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Aug. 16, 2018

UA Welcomes High-Achieving Freshman Class

TUCSON, Ariz. – More than 7,900 new freshman undergraduate students from all 50 states will join the Wildcat family when the 2018-19 academic year begins Monday at the University of Arizona. 

This year's entering class is highly academically accomplished, with a 7 percent increase in the number of students entering with an unweighted 4.0 grade point average and a 16 percent jump in students with an unweighted GPA between 3.75 and 3.99.

"The start of the school year brings a unique feeling of excitement to campus," said UA President Robert C. Robbins. "We have a very strong class of students coming to the UA this fall, and many of them are first-generation students from diverse backgrounds. Along with many others here at the UA, I can't wait to see what this year's new students will achieve during their academic careers."

This year saw a 20 percent increase in the number of applications to the UA. Nearly half (45 percent) of this year's incoming freshman class are students from diverse backgrounds – equal to the record-setting mark set in 2017 – and 31 percent are first-generation full-time college students.

"We are honored to welcome all of our new and returning Wildcats to campus," said Kasey Urquidez, vice president of enrollment management and student affairs advancement and dean of undergraduate admissions at the UA. "We are thrilled with the increase in applications and the number of students who have selected the UA as their college of choice."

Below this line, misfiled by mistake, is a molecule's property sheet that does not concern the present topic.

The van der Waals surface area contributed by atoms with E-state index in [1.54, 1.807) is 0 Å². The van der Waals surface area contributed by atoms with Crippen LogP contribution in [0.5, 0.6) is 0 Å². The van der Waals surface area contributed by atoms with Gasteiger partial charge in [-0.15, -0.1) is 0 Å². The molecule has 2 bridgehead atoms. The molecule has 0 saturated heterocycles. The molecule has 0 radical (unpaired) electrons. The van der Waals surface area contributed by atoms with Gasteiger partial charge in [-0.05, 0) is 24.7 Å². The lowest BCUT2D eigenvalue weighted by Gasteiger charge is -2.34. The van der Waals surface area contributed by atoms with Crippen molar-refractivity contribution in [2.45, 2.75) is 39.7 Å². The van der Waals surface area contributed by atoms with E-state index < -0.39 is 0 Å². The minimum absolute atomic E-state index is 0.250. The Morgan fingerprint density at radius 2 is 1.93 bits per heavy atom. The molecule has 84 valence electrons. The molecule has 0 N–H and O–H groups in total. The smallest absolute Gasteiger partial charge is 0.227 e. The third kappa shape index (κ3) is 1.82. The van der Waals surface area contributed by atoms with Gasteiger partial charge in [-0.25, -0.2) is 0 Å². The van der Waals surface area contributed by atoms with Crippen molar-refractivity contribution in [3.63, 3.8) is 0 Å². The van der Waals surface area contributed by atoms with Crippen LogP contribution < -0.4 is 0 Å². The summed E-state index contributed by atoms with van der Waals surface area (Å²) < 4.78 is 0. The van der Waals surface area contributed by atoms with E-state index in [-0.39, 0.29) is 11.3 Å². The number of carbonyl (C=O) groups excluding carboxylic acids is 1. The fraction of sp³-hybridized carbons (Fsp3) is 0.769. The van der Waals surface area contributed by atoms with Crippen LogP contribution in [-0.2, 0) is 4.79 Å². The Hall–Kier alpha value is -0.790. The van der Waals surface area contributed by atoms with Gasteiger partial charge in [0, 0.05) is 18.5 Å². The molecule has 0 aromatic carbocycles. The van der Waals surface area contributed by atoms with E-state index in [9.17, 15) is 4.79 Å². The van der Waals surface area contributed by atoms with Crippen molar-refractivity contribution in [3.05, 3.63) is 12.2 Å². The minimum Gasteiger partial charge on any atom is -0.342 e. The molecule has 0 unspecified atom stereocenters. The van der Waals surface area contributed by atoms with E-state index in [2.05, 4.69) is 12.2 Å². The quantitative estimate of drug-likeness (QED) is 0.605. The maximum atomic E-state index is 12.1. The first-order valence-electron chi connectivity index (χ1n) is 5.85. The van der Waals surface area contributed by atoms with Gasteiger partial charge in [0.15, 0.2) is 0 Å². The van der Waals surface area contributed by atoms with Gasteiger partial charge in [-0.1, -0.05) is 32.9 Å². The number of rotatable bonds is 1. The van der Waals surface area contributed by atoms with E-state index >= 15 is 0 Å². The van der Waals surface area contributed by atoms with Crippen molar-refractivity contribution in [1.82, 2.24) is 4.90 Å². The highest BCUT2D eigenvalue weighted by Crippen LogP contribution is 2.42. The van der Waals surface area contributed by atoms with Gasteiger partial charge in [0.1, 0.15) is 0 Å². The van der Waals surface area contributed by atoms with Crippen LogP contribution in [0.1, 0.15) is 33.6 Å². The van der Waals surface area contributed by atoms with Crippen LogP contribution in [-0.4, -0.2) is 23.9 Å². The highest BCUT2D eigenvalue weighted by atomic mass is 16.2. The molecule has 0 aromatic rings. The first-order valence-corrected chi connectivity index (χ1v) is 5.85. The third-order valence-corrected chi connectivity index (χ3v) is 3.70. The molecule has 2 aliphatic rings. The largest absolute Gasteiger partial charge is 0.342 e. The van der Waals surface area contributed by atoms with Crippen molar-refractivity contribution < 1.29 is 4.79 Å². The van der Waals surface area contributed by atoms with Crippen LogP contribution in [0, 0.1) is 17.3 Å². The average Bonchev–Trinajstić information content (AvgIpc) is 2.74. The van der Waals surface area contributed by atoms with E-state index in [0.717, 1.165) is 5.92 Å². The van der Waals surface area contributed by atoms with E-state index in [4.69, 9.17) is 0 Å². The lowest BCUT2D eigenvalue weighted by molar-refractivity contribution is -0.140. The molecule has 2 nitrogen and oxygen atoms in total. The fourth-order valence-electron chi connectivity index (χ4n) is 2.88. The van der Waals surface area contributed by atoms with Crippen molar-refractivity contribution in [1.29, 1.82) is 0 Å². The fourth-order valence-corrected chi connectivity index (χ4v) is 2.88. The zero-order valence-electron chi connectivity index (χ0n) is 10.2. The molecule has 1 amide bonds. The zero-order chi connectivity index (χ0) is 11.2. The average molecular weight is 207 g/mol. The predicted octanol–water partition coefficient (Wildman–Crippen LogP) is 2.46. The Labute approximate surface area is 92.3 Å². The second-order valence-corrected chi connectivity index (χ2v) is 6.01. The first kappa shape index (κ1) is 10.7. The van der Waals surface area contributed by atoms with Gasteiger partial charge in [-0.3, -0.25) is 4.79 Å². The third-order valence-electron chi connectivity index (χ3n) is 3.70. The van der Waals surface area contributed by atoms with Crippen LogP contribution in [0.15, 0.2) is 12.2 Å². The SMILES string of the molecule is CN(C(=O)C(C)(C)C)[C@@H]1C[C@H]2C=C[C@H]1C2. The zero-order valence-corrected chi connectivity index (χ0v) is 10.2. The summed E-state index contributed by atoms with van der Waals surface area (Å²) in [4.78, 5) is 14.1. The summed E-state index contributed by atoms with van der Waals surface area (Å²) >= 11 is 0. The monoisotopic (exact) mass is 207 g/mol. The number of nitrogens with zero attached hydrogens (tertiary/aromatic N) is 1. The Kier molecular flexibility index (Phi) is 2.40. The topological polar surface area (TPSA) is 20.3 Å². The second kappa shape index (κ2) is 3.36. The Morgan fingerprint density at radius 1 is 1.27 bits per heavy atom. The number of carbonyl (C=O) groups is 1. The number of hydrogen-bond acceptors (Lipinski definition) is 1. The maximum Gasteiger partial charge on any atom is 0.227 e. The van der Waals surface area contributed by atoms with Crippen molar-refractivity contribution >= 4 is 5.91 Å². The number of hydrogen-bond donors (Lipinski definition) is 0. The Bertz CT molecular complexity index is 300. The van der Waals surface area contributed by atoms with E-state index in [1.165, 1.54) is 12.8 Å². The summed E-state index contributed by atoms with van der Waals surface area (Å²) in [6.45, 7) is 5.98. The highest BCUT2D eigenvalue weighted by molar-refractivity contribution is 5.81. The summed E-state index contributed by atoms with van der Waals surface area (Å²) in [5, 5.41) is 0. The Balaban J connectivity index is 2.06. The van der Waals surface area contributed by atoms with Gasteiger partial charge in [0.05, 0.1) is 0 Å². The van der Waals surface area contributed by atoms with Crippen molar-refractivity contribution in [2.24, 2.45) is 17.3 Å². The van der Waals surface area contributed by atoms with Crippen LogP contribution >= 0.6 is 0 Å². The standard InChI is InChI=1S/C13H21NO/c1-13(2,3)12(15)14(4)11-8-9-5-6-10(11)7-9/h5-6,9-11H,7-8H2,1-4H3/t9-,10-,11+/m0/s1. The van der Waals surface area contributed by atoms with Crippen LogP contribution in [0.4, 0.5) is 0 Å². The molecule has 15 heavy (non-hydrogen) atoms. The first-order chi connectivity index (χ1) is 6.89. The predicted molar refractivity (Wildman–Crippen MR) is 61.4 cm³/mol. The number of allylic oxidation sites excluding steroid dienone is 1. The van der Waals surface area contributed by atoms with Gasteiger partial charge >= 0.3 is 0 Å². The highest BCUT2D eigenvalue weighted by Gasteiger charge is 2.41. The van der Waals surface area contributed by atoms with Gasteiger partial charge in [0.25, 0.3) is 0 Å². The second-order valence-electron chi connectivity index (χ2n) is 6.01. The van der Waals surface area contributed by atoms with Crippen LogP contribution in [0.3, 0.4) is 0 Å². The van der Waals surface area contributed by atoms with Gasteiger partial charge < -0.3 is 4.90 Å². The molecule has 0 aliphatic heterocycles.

The UA expects to see approximately 2,300 transfer students enrolled this year, many of whom will be enrolled through Arizona Online. More than half of these transfers are first-generation college students (53 percent) and 52 percent are from diverse backgrounds.

"We're meeting our students where they are – offering opportunities to be a Wildcat from all over the world or down the street from the comfort of their home," Urquidez said.

In addition to the new undergraduate student population, which includes freshmen, new transfer students and those returning to the UA after time away, the UA welcomes back tens of thousands of returning students as they continue their academic careers.

The UA expects to exceed 8,000 in total graduate student enrollment this fall, breaking previous records. That includes a 20 percent increase in enrollment in Arizona Online's fully online graduate programs and in other programs that meet local and national workforce needs, said Andrew Carnie, dean of the Graduate College.

International student enrollment also saw an increase. The international student base draws from more than 100 countries.

"The incoming international freshman class is up 36 percent – in stark contrast to national trends – reflecting the UA's commitment to bold new recruiting strategies and growing reputation as a global university," said Brent White, dean of global campuses and interim vice provost for global affairs.

The UA's total enrollment for the 2017-18 year was 44,831, with 35,123 undergraduate students and 9,708 graduate and professional students. This year's final numbers will be released Sept. 10.